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Optimising Health In Europe Through Evidence-Based And Personalized Medical Practices: The Use Of Expertise, Standards And Technologies In Health Promotion And Preventive Medicine

Report
Authors Aant Elzinga
Fredrik Bragesjö
Margareta Hallberg
Amelie Hoshor
Dick Kasperowski
Morten Sager
Publisher University of Gothenburg
Place of publication Göteborg
Publication year 2011
Published at Department of Philosophy, Linguistics and Theory of Science
Language en
Links hdl.handle.net/2077/27966
Subject categories Philosophy, Theory of science

Abstract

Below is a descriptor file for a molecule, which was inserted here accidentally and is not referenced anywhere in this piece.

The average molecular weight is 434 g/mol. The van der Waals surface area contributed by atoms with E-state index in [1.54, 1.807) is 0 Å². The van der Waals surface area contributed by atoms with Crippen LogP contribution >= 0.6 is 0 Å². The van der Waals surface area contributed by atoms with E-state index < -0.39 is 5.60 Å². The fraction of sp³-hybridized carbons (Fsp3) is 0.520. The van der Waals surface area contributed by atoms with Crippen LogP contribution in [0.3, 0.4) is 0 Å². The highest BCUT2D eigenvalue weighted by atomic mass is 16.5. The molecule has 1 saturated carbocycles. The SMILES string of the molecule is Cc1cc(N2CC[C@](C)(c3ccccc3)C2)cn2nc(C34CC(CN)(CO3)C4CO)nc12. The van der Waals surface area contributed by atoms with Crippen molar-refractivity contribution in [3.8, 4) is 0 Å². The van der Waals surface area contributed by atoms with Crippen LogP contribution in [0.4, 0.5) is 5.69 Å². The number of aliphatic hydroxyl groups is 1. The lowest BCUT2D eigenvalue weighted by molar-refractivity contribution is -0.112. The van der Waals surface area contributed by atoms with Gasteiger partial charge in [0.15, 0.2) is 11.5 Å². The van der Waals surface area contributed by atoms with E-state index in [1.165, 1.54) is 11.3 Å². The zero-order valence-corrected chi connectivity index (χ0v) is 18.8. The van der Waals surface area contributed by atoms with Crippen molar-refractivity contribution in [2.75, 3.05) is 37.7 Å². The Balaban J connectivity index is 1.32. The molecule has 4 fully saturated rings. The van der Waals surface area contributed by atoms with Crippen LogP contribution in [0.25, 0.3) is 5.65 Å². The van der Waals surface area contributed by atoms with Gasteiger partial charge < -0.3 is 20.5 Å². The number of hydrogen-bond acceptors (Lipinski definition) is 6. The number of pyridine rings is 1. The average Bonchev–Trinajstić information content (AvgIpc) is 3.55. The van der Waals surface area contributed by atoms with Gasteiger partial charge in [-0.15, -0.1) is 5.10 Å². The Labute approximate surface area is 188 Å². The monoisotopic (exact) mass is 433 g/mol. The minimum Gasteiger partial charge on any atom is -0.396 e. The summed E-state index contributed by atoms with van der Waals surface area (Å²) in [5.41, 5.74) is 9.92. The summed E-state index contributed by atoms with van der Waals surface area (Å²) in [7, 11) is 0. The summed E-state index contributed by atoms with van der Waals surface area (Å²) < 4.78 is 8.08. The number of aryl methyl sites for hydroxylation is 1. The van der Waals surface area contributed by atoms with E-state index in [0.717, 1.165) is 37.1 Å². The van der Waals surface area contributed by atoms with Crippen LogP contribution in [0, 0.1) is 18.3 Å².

This is the working title of a workshop planned to take place in April 2012 as a step towards developing a grant proposal to meet the criteria of an appropriate EU framework call in the area of health policy and governance. The core idea is an interest in the use of expertise, standards and technologies on the one hand and on the other hand variations in adherence of patients to prescribed treatment - typically across a number of different lifestyle-related diseases or ailments, in comparison between a number of European countries. The focus would, more specifically, be on two aspects: evidence-basing of relevant treatments and patient adherence to expert recommendations for preventive purposes in the cases of the disease categories selected. At this point the selection of disease categories to focus on in the workshop and the grant proposal is left open; the following are only named as examples: irritable bowel syndrome (IBS), hypertension and cardiovascular diseases, high cholesterol, overweight/obesity, Type 2 diabetes and certain infectious diseases. This is in view of the urgent call to action issued by the WHO Regional Office for Europe in its Summary Report 2005 on European Health which identifies the high risks to health, related to tobacco and alcohol consumption, high blood pressure and cholesterol, overweight, low fruit and vegetable intake, and physical inactivity. The report urges that these health risks need to be dealt with in order to help prevent ischaemic heart disease, unipolar depressive disorders, cerebrovascular disease, alcohol-use disorders, chronic pulmonary disease, lung cancer and road traffic injury. The summary has a special focus on children’s health, because health in childhood determines health throughout life and into the next generation (WHO 2005). The present initiative comes from a group of scholars at the University of Gothenburg who have over the years done research that falls within the realm of science and technology studies (STS). Coming out of an amalgam of studies of scientific controversies, the role of expertise, critical studies of public understanding of science, scientific citizenship and governance issues, and earlier work in the field of science policy studies, several members of the group have now come to focus particularly on Studies of Medicine, Expertise and Controversies (SMEC). For more information about the group, see Appendix II and http://www.flov.gu.se/english/research/.

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